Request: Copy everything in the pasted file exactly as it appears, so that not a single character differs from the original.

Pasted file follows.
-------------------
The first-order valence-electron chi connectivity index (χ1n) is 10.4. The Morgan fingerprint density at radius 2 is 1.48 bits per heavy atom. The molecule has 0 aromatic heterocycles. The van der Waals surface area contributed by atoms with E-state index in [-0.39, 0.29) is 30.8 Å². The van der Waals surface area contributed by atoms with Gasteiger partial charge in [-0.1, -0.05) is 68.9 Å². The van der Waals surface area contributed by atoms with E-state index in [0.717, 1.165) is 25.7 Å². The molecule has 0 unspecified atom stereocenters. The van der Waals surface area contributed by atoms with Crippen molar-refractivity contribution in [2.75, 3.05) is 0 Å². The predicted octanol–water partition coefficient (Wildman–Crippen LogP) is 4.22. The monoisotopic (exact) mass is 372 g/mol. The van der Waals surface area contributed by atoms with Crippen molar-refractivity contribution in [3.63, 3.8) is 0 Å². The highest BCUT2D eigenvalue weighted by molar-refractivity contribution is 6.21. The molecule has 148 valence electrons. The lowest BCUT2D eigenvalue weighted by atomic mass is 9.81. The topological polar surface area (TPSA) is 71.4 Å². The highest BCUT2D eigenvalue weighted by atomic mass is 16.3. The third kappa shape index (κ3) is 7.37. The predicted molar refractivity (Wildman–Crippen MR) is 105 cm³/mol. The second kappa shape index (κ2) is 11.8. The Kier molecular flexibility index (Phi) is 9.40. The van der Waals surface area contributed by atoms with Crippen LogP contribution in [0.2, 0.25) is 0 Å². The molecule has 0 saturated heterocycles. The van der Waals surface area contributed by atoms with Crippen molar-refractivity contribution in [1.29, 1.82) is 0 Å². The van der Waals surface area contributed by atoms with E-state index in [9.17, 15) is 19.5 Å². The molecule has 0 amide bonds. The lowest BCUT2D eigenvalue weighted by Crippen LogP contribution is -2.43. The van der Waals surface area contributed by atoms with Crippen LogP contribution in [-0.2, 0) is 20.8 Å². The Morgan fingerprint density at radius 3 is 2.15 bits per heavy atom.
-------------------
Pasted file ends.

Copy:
The first-order valence-electron chi connectivity index (χ1n) is 10.4. The Morgan fingerprint density at radius 2 is 1.48 bits per heavy atom. The molecule has 0 aromatic heterocycles. The van der Waals surface area contributed by atoms with E-state index in [-0.39, 0.29) is 30.8 Å². The van der Waals surface area contributed by atoms with Gasteiger partial charge in [-0.1, -0.05) is 68.9 Å². The van der Waals surface area contributed by atoms with E-state index in [0.717, 1.165) is 25.7 Å². The molecule has 0 unspecified atom stereocenters. The van der Waals surface area contributed by atoms with Crippen molar-refractivity contribution in [2.75, 3.05) is 0 Å². The predicted octanol–water partition coefficient (Wildman–Crippen LogP) is 4.22. The monoisotopic (exact) mass is 372 g/mol. The van der Waals surface area contributed by atoms with Crippen molar-refractivity contribution in [3.63, 3.8) is 0 Å². The highest BCUT2D eigenvalue weighted by molar-refractivity contribution is 6.21. The molecule has 148 valence electrons. The lowest BCUT2D eigenvalue weighted by atomic mass is 9.81. The topological polar surface area (TPSA) is 71.4 Å². The highest BCUT2D eigenvalue weighted by atomic mass is 16.3. The third kappa shape index (κ3) is 7.37. The predicted molar refractivity (Wildman–Crippen MR) is 105 cm³/mol. The second kappa shape index (κ2) is 11.8. The Kier molecular flexibility index (Phi) is 9.40. The van der Waals surface area contributed by atoms with Crippen LogP contribution in [0.2, 0.25) is 0 Å². The molecule has 0 saturated heterocycles. The van der Waals surface area contributed by atoms with Crippen molar-refractivity contribution in [1.29, 1.82) is 0 Å². The van der Waals surface area contributed by atoms with E-state index in [9.17, 15) is 19.5 Å². The molecule has 0 amide bonds. The lowest BCUT2D eigenvalue weighted by Crippen LogP contribution is -2.43. The van der Waals surface area contributed by atoms with Crippen LogP contribution in [-0.2, 0) is 20.8 Å². The Morgan fingerprint density at radius 3 is 2.15 bits per heavy atom.